At any given point of my life, I seem to have had a crush on some European country which was not my own. I have spent the past 10-odd years embarking on new language courses, exploring yet another exotic music scene, supporting a whole rainbow of football teams, falling in love with cute foreign guys and piling up Lonely Planet guides on my bed. My friends regularly ask me how I can be so passionate about seemingly random foreign countries. Honestly, I do not have a clear answer myself; the best I can do is to summarise my country-crush history chronologically, as follows below.
In the beginning, there was Spain. USSR having freshly broken up in the early 1990s, our local television was instantly flooded up by Spanish-speaking soap operas stemming from Spain proper to Mexico to Venezuela to Brazil (the latter obviously Portuguese-speaking but I couldn’t tell at the time). Spain was my first country crush. The language was something so utterly non-Slavic that I just couldn’t get enough. I was too young to develop this passion in any meaningful way, though, so I resorted myself to listening to Spanish music and drawing pictures of Flamenco dancers in my Maths notebooks. Needless to say that my Maths teacher wasn’t happy.
Then there was Germany. I have to mention here that my parents are the keenest supporters of winter sports ever, biathlon being a key favourite. As a mere example, my mother would rather put the family to bed unfed than miss the Russian team’s shoot-out on target. My dad’s Russian biathlon sympathies, however less extreme, are still impressive. Little Anna, however, was a revolutionary from the start. Instead of dancing around dressed in a Russian tricolour mini-version, I gave my heart fully and unconditionally to the German biathlon team. I am not sure why I did that – perhaps thanks to Germans’ sexy, tight grey skiing suits – but the fact remains one. Do you remember Ricco Gross, Frank Luck, Sven Fischer – all rocking the Lillehammer 1994 Winter Olympics? They were my heroes. My Maths notebooks suddenly turned towards a heavy Deutsch-inspired black/red/yellow colour palette. Thinking back on the situation, I am finding it weird how a 12-year-old had the guts enough to go against her parents and her ethnic Vaterland so easily? Vaterland is a German word, by the way. There you go.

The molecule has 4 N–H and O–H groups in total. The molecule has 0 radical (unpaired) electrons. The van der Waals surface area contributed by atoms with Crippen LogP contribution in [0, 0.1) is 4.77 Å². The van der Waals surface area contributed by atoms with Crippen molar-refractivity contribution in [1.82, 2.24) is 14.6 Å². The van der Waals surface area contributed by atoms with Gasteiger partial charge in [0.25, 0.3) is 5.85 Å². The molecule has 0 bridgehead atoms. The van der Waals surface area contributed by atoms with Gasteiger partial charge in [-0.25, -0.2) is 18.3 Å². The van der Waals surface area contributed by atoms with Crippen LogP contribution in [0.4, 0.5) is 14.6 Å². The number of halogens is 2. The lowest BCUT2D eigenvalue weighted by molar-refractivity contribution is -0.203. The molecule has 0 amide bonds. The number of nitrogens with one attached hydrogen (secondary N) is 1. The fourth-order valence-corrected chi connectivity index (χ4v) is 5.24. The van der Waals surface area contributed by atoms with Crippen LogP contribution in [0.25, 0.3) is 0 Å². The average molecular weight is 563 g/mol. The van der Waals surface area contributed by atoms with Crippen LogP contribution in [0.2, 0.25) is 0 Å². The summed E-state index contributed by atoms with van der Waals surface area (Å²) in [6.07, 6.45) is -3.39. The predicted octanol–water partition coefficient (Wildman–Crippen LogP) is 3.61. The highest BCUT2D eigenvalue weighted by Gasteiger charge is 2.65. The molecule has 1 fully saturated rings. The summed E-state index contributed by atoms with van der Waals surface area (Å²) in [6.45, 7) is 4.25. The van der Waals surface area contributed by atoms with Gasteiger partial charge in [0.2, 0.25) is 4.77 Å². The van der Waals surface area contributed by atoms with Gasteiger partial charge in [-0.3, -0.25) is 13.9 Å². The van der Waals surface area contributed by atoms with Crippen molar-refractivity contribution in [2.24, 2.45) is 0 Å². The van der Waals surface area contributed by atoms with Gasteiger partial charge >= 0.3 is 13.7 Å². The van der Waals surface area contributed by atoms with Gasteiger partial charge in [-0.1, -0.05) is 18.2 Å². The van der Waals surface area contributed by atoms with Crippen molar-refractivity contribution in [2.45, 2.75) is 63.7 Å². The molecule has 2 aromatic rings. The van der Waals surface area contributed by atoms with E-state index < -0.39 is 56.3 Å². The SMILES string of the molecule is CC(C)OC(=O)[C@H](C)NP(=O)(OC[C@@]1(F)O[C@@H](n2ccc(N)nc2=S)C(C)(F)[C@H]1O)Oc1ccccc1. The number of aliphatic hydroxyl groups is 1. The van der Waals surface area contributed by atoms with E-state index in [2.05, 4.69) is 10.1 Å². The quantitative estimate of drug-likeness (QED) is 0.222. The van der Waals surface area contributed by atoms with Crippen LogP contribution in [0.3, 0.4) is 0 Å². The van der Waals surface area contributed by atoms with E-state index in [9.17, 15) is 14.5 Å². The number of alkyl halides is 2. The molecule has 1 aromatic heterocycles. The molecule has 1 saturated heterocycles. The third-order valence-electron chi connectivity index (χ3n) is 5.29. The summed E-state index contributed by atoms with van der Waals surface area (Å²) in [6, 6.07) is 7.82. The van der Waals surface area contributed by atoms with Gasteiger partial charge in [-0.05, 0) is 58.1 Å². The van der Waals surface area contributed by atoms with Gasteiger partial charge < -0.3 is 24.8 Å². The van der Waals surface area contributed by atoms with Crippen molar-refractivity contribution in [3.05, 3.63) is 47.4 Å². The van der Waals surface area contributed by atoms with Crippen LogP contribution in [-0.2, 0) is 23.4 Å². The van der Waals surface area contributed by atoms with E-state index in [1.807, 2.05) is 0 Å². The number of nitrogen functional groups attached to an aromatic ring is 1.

I would be lying to myself here if I failed to mention the cutest German ever in existence. Who else but Georg Hackl, 3-time Olympic and World champion luger? It was his mysterious Bavarian look that got me to pick German as my second foreign language at school. Sadly though, due to rare utilisation, my German has become rather rusty these days. I am sure that my Bavarian Prince would not have been very happy.
Still tuned onto an Anglo-Saxon frequency, I then fell in love with England, the main trigger this time being not sports but music. Mid-1990s were the heyday of so-called Britpop. I had a particular soft spot for Manchester music scene, represented but not remotely defined by the likes of The Stone Roses, Happy Mondays, Inspiral Carpets, 808 State, James, The Charlatans, Oasis – as well as veterans like The Smiths, Joy Division, New Order and The Fall. Years have passed, but I can still feel my blood starting to boil at even a passing mention of Manchester. It was my unfulfilled teenage dream to visit the city. Can you believe I still haven’t been? What a disgrace.